Stefani Schaeffer "shocked" to win 'The Apprentice: Los Angeles'
By Christopher Rocchio, 04/24/2007
Stefanie Schaeffer was known for her behind-the-scenes leadership during The Apprentice: Los Angeles, a quality that she said was more or less thrust upon her due to some of the personalities she was competing against and working with.
"When you're in a [team] group like Arrow [Corporation], you have some boisterous characters -- like [Frank Lombardi], who's from the Bronx; and [Nicole D'Ambrosio], from Chicago; and [James Sun], from Seattle -- so they're all very loud. So I knew I wasn't going to win with bravado," Schaeffer said on Tuesday morning's broadcast of Live with Regis and Kelly, with co-host Kelly Ripa and guest co-host Bryant Gumbel. "I think that the editors do a really good job of showing you for really who you are. I think that we were all portrayed to be exactly how we are, except that they can edit you out, so you're not shown as much. So people probably thought that I'm far more quiet than I really am."
The 32-year-old Los Angeles attorney beat out seventeen other candidates to win The Apprentice'sjust concluded sixth season. Despite never serving as project manager of her Arrow team, she was still able to make it all the way to The Apprentice'slive finale at the Hollywood Bowl, where she defeated Lombardi, D'Ambrosio and Sun -- three other former Arrow members who all served as project manager at one time or another (Sun was even a project manager three times) -- to be crowned Donald Trump's sixth The Apprentice winner.
"I was very relaxed because going into the finale, I really thought James had it," she explained. "I thought that Mr. Trump was very fond of James, and I thought Mr. Trump would be saying, 'James you're hired.' And so I wasn't nervous at all because I figured well I'm going to go out and just argue for the fun of it and have a good time and congratulate James, who I respect and care about very much."
Instead, it was Schaeffer who The Donald decided to hire.
"I was shocked," she said upon her new boss' decision.
When Schaeffer first walked onto Live's stage, Ripa immediately marveled at the engagement ring on her finger. While there's no date set for the wedding because of her new job, Schaeffer said it was actually her fiance who encouraged her to audition for The Apprentice, so he can't hold a grudge that Trump is now the other man in her life.
"[My fiance] said, 'You know, I'm watching these people on The Apprentice, and I think you can do this and you just have to... here's the application.' And he hands me this stack of paperwork that looks like I'm applying to the CIA," said Schaeffer. "And I said, 'Okay honey. I think you're nuts, but I'm going to give it a shot.' I did it on a lark to start with."
Upon arriving at one of The Apprentice's sixth season casting calls, Schaeffer said she was met by "5,000 people" who were also applying.
"I said, 'Okay, I'm going to work on my case and stand here in line and we'll see if I stand out,'" she said. "There was actually a gentleman in line in front of me, and he said, 'I have an extra cup of Starbucks.' And with coffee it's like candy to a baby. No problem. You have a cup of coffee, I'm going to sit in your chair and I'm going to work on my case here and why not? My law firm's paying me to be here. [The producers] called me back and one thing led to another."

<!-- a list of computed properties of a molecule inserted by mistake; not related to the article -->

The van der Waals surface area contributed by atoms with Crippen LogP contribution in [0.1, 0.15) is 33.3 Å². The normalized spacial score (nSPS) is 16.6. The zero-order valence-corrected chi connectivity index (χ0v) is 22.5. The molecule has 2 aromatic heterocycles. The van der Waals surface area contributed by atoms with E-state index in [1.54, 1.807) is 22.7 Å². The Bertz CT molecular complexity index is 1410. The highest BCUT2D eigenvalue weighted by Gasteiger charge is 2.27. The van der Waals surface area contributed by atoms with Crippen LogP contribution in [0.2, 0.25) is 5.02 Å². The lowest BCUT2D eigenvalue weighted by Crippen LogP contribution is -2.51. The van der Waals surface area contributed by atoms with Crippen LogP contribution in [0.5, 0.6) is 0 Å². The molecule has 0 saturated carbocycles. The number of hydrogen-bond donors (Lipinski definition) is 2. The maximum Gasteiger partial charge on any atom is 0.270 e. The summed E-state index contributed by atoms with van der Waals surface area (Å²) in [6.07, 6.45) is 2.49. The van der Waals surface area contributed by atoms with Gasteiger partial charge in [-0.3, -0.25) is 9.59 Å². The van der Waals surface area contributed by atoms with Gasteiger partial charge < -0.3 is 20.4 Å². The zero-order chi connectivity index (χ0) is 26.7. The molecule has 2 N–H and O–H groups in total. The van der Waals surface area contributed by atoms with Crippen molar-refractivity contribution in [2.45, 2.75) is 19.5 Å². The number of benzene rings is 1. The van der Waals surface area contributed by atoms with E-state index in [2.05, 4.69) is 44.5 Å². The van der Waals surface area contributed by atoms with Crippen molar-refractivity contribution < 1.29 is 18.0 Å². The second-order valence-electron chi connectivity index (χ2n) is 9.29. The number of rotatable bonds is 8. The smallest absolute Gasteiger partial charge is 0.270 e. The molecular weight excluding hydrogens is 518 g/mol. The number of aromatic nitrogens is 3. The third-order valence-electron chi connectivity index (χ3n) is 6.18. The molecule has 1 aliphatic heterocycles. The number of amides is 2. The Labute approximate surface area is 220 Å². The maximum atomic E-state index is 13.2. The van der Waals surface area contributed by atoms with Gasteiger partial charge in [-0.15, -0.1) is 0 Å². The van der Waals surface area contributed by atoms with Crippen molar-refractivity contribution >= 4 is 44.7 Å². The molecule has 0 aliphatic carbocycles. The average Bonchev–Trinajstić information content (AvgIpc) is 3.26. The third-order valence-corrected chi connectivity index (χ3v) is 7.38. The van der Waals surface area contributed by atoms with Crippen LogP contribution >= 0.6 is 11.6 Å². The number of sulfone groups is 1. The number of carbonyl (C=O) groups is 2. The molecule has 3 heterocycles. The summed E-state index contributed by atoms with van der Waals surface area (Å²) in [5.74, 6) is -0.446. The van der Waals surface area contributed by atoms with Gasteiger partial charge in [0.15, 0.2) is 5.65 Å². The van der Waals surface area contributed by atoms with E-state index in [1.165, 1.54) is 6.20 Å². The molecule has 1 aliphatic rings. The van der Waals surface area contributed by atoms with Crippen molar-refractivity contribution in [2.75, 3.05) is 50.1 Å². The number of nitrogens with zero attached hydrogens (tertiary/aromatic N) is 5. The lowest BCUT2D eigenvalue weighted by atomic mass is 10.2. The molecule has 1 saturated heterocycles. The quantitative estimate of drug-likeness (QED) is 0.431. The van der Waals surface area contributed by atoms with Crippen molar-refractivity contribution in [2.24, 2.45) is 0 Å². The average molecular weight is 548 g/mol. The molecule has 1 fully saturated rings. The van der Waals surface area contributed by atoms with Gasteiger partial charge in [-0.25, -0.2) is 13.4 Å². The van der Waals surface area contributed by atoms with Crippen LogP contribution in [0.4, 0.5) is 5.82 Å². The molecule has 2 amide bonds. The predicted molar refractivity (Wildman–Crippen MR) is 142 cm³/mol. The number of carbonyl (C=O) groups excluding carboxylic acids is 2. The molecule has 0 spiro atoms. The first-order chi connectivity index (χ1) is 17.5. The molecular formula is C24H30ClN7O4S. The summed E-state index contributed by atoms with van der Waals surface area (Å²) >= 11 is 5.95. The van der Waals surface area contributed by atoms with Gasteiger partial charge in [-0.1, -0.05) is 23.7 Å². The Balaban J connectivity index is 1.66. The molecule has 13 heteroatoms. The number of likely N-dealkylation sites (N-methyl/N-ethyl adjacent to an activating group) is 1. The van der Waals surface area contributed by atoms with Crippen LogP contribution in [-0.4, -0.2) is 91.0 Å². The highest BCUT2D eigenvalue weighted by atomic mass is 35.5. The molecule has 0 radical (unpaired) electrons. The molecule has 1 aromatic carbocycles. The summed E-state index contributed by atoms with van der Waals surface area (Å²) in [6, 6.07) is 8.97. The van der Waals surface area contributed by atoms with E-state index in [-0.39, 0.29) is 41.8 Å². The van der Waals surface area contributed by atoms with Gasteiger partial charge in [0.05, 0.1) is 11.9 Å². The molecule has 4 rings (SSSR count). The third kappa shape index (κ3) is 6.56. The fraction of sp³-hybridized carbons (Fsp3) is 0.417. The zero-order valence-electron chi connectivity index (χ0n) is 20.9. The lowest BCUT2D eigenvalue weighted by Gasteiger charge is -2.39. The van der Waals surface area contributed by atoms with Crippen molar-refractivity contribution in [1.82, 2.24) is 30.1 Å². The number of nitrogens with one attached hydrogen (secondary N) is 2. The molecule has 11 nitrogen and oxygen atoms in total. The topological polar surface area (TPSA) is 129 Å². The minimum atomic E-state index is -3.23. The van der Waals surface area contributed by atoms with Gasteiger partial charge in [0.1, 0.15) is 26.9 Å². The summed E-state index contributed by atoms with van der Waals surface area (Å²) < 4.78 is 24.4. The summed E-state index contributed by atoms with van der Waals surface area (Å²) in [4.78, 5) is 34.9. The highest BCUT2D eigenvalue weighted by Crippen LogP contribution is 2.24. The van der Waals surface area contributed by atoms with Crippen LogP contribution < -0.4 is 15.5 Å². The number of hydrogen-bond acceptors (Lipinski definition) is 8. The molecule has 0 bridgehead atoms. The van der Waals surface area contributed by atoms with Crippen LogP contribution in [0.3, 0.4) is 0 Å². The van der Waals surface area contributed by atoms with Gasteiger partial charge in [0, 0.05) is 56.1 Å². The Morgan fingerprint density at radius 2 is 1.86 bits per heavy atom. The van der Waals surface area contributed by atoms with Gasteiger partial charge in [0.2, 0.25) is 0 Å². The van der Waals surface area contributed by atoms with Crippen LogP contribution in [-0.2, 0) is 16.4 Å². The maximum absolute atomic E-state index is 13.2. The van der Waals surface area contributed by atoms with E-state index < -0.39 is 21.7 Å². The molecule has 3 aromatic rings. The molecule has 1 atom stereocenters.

Prior to selecting her as his The Apprentice: Los Angeles' winner on Sunday night's finale, Trump gave Schaeffer and the season's three other finalists the chance to tell him which The Trump Organization position they'd prefer -- overseeing the construction of Trump at Cap Cana, a luxurious resort complex in the Dominican Republic that includes a beach club, condominium hotel, private villas, a golf course and 68 private estates; or overseeing the construction of Trump Towers Atlanta, a 47-story luxury condominium complex that will redefine the city's skyline once completed.
On Tuesday, Schaeffer told Gumbel and Ripa that her decision to pick the Cap Cana project had been an easy decision. "Did you see the pictures of Atlanta and of the Caribbean? Did you see the color of the ocean?" Schaeffer told Gumbel when he asked why she chose the job she did. "It is about the work, but there's a golf course!"
While her most recent legal work has involved defending California employers against worker's compensation claims, Schaeffer says that given she previously handled construction defect litigation for Southern California developers, she's not concerned about making a transition into Trump's real estate development organization.
"I'm looking at this as a segue into the construction industry," said Schaeffer. "I think that bringing my legal background into it... the fact of the matter is, I am a lawyer. I defended developers in construction defect litigation, so I think that I'm not really leaving law. I'm just bringing law into construction and refocusing on construction."
Since being employed by Trump, Schaeffer is also starting to sound a lot like The Donald as she looks to find her own staff to work under her at Cap Cana.
"I would hire James, like I told Mr. Trump. If he gives me a budget and says you can hire someone, I will call James," she said.
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